“It was good I just took a break from the tour just to refresh the mind and the body and I hadn’t seen my family in nine months so it was a good reset and I felt I needed a break to kinda be excited about touring and the covid conditions and now I’m back and I am happy to be back and I am playing well so it was a nice break.”

Pospisil will now face Alejandro Davidovich Fokina in the next round after the Spaniard beat the Swede Mikael Ymer in straight sets 7-5, 6-1.

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Daniil Medvedev Searching For Confidence Boost Ahead Of Wimbledon

The two-time Grand Slam finalist says he is not the same player as he was two years ago when he last played Wimbledon.

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When it comes to playing on the grass this year Daniil Medvedev admits that the biggest issue for him might concern the mental side of the sport as opposed to the physical side.

 

The world No.2 kicked-off his grass swing last week in Halle where he was stunned in the first round by Germany’s Jan-Lennard Struff. Due to the COVID-19 pandemic disrupting the Tour in 2020, that was the first time the Russian had played a match on the surface in almost two years. Short on matches, Medvedev is back in action this week in Mallorca after taking a wildcard into the tournament.

“I like to play on grass, I just need to get some confidence in my game on the surface, because we didn’t play [on it] for two years. Two years ago, I was not the same player as I am right now,” Medvedev told atptour.com. “It is tough for me to say where I see myself, but I know I can play very good on this surface. I just need to find the right balance.”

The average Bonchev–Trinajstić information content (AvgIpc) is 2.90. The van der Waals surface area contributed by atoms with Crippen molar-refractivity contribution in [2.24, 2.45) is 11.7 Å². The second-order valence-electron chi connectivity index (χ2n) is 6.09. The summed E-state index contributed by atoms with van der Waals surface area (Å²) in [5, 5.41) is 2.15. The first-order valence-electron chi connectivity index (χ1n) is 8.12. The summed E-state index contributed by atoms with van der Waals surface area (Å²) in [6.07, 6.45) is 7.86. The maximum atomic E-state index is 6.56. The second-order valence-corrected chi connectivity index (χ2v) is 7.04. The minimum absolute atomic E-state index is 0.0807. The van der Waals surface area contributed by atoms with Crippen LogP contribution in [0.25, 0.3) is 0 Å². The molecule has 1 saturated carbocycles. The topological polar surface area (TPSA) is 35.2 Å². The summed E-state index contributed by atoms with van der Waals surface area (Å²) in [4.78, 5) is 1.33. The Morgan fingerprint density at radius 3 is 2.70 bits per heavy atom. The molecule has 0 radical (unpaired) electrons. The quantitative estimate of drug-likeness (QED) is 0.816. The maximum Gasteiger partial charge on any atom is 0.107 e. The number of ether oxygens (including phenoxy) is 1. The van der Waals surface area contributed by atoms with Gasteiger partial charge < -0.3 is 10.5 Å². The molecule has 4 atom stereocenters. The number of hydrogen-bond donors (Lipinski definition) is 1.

Since he last played at Wimbledon, Medvedev surged on the ATP Tour by winning six titles with all of them being on a hardcourt. Furthermore, he also reached the final of the US Open in 2019 and the Australian Open this year. He is the first player outside of the Big Four to be ranked in the world’s top two since July 2005.

Despite his previous success on the grass, Medvedev admits he remains wary about playing on the surface and the conditions he may face.

“When I started playing on grass, I played in Challengers and even in [ATP] Tour tournaments on the outside courts, not on the central courts, and I can tell that the central courts are quite slow,” he said. “Especially the match I played with Gilles Simon at Queen’s [Club], we had rallies of 40 shots every second point. That is what makes it a little bit tougher.
“When I practise on practice courts, I feel like I am playing so good as the ball is so fast. Then I come onto the centre court to play the match, and the ball just stops after the bounce, and you have to adapt your game, so it can be tough. But I know I can play really well on grass.”

In Mallorca Medvedev has a bye in the first round. His opening match will be against either South Africa’s Lloyd Harris or France’s Corentin Moutet.